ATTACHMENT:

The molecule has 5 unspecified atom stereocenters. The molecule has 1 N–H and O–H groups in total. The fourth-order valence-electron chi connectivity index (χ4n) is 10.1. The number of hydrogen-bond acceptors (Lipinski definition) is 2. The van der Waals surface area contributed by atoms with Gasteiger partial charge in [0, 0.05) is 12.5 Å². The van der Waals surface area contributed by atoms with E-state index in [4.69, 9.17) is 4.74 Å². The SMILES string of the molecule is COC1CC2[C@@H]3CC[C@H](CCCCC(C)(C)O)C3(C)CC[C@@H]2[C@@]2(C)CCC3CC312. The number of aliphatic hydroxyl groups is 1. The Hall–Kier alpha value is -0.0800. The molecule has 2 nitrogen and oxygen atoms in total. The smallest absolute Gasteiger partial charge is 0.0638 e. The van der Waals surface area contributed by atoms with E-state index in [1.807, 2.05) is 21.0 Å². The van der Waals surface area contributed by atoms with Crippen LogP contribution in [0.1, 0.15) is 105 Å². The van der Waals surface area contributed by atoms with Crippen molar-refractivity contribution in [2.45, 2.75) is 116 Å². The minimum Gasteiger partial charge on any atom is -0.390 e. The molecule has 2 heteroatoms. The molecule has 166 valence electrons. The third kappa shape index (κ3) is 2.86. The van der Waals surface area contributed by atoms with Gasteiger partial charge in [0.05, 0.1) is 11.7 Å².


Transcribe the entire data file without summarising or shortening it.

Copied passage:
The molecule has 5 unspecified atom stereocenters. The molecule has 1 N–H and O–H groups in total. The fourth-order valence-electron chi connectivity index (χ4n) is 10.1. The number of hydrogen-bond acceptors (Lipinski definition) is 2. The van der Waals surface area contributed by atoms with Gasteiger partial charge in [0, 0.05) is 12.5 Å². The van der Waals surface area contributed by atoms with E-state index in [4.69, 9.17) is 4.74 Å². The SMILES string of the molecule is COC1CC2[C@@H]3CC[C@H](CCCCC(C)(C)O)C3(C)CC[C@@H]2[C@@]2(C)CCC3CC312. The number of aliphatic hydroxyl groups is 1. The Hall–Kier alpha value is -0.0800. The molecule has 2 nitrogen and oxygen atoms in total. The smallest absolute Gasteiger partial charge is 0.0638 e. The van der Waals surface area contributed by atoms with E-state index in [1.807, 2.05) is 21.0 Å². The van der Waals surface area contributed by atoms with Crippen LogP contribution in [0.1, 0.15) is 105 Å². The van der Waals surface area contributed by atoms with Crippen molar-refractivity contribution in [2.45, 2.75) is 116 Å². The minimum Gasteiger partial charge on any atom is -0.390 e. The molecule has 2 heteroatoms. The molecule has 166 valence electrons. The third kappa shape index (κ3) is 2.86. The van der Waals surface area contributed by atoms with Gasteiger partial charge in [0.05, 0.1) is 11.7 Å².